Functional fitness training program participants build cardiovascular fitness with some aerobic bench jumps during a lunchtime workout session Monday at Specker Field House.

More than 40 servicemembers and civilians took advantage of the Fort Belvoir Directorate of Family and Morale, Welfare and Recreation's lunchtime functional fitness training session Monday at Specker Field House.
The Army-wide program, sponsored by DFMWR sports and fitness, engages military personnel and civilians in aerobic and strength training exercises during 60-minute sessions offered throughout the year. For Soldiers, functional training focuses on developing skills they can utilize to increase operational readiness and performance by emphasizing mobility, strength, restoration, and energy system development.
The sessions are free and open to anyone interested in improving cardiovascular fitness and training the body as an integrated unit.
According to Calvin Simpson, functional fitness trainer, participants visit numerous "stations" offering an array of specific workouts designed to target isolated areas of the body. Individuals engage in a basic warm-up routine at the start of the class and then progress through waist flexes, dumbbell lifts, squats, bench-jump workouts, stair steps, pushups, weight-bar lifting and many other exercises.
"The participants are put into groups of four and each group works out at 15 separate stations," Simpson said. "Today's session is actually unique in that it's the first session of this cycle, or the assessment session. This gives individuals a chance to see what they're capable of and to allow them to chart their progress as they continue with the program."
Simpson added that the functional fitness training provides all the necessary tools and guidance to build total-body fitness. But the results are entirely dependent on how dedicated and driven each individual remains throughout the six-week cycle.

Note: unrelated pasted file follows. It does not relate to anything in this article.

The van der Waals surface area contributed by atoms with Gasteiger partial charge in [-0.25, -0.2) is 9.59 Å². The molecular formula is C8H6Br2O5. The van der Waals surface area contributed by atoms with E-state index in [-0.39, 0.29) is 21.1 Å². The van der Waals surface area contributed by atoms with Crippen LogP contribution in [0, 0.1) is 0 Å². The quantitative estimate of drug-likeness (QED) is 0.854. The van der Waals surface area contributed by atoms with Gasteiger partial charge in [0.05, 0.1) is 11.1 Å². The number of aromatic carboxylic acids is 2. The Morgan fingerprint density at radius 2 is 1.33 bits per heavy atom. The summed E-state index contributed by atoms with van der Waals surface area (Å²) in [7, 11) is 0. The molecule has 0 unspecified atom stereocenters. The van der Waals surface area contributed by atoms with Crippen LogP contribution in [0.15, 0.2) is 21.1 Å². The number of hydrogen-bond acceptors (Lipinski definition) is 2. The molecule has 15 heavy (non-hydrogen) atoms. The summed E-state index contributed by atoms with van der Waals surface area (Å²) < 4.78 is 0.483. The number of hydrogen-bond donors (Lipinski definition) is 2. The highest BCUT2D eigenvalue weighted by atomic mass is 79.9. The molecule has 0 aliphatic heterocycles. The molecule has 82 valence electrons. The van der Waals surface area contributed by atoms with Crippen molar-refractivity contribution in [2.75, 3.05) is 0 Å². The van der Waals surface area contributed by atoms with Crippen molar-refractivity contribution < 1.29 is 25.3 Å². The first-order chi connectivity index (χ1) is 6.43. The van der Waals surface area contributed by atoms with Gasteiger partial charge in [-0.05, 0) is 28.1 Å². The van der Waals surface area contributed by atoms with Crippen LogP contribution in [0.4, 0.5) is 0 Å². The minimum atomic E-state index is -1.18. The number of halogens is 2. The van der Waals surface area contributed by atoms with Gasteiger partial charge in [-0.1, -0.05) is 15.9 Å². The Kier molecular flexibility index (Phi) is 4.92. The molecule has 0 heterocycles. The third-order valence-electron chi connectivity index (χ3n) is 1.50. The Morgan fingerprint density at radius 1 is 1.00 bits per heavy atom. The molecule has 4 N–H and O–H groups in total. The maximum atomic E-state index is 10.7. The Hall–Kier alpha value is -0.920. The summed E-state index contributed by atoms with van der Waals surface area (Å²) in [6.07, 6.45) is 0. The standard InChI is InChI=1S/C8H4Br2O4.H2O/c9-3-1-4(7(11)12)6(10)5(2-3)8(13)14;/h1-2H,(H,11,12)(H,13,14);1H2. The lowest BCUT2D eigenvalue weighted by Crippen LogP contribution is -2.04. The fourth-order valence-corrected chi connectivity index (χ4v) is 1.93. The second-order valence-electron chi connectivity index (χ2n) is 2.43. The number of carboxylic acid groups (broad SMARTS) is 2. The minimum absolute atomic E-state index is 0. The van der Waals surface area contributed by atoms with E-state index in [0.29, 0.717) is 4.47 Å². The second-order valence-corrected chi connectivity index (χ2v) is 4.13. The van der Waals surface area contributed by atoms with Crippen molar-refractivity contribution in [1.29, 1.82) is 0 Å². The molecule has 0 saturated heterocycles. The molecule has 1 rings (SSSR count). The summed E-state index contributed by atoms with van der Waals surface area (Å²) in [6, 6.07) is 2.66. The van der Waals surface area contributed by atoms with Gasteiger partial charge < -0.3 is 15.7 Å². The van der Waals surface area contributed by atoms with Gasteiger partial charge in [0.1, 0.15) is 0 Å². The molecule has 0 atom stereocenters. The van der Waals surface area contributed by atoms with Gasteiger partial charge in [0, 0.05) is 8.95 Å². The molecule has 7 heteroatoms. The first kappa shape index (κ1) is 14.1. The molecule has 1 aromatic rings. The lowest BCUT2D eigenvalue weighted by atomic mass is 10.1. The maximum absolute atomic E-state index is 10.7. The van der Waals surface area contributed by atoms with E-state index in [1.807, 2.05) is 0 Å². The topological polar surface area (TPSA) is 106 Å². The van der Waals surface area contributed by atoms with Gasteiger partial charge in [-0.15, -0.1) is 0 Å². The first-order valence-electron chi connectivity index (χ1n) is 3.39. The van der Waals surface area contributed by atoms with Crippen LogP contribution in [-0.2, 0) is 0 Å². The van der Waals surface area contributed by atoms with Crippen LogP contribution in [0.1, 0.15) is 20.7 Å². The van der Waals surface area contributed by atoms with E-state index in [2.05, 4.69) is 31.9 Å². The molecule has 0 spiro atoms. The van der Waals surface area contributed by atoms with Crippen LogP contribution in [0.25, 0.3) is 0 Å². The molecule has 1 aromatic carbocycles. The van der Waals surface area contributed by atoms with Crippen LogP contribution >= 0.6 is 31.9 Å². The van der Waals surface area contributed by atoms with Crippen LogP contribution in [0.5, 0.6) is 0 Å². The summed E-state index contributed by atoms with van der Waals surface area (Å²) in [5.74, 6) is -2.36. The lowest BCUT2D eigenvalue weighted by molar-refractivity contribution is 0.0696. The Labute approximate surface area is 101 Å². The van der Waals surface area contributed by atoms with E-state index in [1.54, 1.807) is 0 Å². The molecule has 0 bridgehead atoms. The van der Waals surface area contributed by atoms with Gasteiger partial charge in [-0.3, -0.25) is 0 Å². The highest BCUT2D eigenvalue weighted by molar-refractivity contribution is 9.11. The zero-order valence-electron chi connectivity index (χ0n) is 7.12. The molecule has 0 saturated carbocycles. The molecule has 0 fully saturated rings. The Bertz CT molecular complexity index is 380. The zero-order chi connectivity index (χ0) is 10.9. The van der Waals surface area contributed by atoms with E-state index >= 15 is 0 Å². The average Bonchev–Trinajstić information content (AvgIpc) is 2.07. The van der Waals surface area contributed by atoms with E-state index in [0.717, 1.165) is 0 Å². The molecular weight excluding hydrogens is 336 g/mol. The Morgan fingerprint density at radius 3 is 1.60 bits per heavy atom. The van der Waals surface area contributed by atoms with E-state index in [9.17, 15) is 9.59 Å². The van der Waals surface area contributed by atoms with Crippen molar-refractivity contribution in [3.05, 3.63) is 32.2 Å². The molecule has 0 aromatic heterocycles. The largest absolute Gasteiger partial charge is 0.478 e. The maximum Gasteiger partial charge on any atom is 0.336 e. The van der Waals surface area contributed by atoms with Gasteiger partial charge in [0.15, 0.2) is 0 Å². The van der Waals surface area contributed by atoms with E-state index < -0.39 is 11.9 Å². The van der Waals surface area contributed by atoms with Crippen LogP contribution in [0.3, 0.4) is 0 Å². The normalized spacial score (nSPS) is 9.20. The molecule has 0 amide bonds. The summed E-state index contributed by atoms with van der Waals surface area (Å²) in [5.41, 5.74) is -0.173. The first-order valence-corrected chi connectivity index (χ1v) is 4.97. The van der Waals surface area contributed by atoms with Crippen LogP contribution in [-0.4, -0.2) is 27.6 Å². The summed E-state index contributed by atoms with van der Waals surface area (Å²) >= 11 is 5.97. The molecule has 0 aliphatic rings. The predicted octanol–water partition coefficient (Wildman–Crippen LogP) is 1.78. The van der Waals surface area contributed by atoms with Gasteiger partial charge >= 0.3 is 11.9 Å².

"You get out of this exactly what you put into it," he said. "This is not basic training; we're not screaming and yelling at people to work hard. It's up to them. If you're just going through the motions, you won't get as much out of the training."
Simpson also noted that coordinators are constantly expanding the program because of increasingly large turnouts and an apparently renewed dedication to fitness across the installation.
"The program is really growing; we've got between 40 and 50 people out here today," he said.
Simpson, with DFMWR sports and fitness trainers, Nicole Pittman and Cindy Moore, kept the pace brisk for the duration of the session, keeping participants motivated and encouraging them to push their limits. Pittman even provided a station at which individuals could have their Body Mass Index (BMI) measured and recorded, to be referenced at various times during the cycle.
"We have the BMI machine here that we put each person's height and weight into and then the unit sends an electrical impulse through the body and gives us a reference number," she said.
For many, the training sessions provide a practical break in the workday and can aid in combating obesity, building general strength levels and accelerating the healing process with respect to previous injuries.
"I think this is the best training there is," said retired Master Sgt. Anthony Johnson, who served the Army for 25 years. "The kind of workouts I used to do resulted in a lot of injuries to my knees and ankles. This kind of training is a lot better for me. That's why I'm in here because of the different mode of exercise."
Johnson said the utility of functional fitness training in burning calories and extra weight has been especially important to him.
"When I came in here I was 230 pounds and now I'm 196 pounds. I was able to get that weight off in three months doing morning and lunchtime sessions," he said.
As an advanced fitness training program, the physical demands are high and participants feel the results right away.
"Functional fitness is as tough as it looks," said Maj. Debbie Ubamadu, Office of the Chief-Army Reserve, Employment Partnership officer. "It will definitely work you."
For more information regarding the function fitness training program, contact Justin Fitzgerald at or visit

Page last updated Wed August 7th, 2013 at 15:54